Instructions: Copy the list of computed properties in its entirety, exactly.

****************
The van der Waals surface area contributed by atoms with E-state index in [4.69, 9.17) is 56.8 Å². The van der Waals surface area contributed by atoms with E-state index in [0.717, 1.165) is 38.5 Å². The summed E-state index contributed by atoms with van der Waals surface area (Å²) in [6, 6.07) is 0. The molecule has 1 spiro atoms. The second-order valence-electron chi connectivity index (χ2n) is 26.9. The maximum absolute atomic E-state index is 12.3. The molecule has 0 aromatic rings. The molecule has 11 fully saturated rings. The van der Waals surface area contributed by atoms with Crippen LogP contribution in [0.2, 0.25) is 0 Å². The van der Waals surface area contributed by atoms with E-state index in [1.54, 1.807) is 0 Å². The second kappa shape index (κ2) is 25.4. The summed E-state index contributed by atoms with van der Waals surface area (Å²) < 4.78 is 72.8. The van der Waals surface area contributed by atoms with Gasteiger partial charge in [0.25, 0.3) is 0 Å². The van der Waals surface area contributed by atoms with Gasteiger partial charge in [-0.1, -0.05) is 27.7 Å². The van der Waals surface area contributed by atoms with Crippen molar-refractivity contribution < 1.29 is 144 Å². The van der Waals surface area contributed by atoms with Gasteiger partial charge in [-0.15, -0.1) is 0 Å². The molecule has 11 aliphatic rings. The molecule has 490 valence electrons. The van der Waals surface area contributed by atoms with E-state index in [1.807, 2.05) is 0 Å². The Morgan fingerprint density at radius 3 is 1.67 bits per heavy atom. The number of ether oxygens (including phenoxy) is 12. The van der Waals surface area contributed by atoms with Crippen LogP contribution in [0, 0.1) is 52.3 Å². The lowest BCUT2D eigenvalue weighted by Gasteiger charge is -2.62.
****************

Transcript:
The van der Waals surface area contributed by atoms with E-state index in [4.69, 9.17) is 56.8 Å². The van der Waals surface area contributed by atoms with E-state index in [0.717, 1.165) is 38.5 Å². The summed E-state index contributed by atoms with van der Waals surface area (Å²) in [6, 6.07) is 0. The molecule has 1 spiro atoms. The second-order valence-electron chi connectivity index (χ2n) is 26.9. The maximum absolute atomic E-state index is 12.3. The molecule has 0 aromatic rings. The molecule has 11 fully saturated rings. The van der Waals surface area contributed by atoms with Crippen LogP contribution in [0.2, 0.25) is 0 Å². The van der Waals surface area contributed by atoms with E-state index in [1.54, 1.807) is 0 Å². The second kappa shape index (κ2) is 25.4. The summed E-state index contributed by atoms with van der Waals surface area (Å²) < 4.78 is 72.8. The van der Waals surface area contributed by atoms with Gasteiger partial charge in [0.25, 0.3) is 0 Å². The van der Waals surface area contributed by atoms with Gasteiger partial charge in [-0.1, -0.05) is 27.7 Å². The van der Waals surface area contributed by atoms with Crippen molar-refractivity contribution < 1.29 is 144 Å². The van der Waals surface area contributed by atoms with Gasteiger partial charge in [-0.15, -0.1) is 0 Å². The molecule has 11 aliphatic rings. The molecule has 490 valence electrons. The van der Waals surface area contributed by atoms with E-state index in [1.807, 2.05) is 0 Å². The Morgan fingerprint density at radius 3 is 1.67 bits per heavy atom. The number of ether oxygens (including phenoxy) is 12. The van der Waals surface area contributed by atoms with Crippen LogP contribution in [0, 0.1) is 52.3 Å². The lowest BCUT2D eigenvalue weighted by Gasteiger charge is -2.62.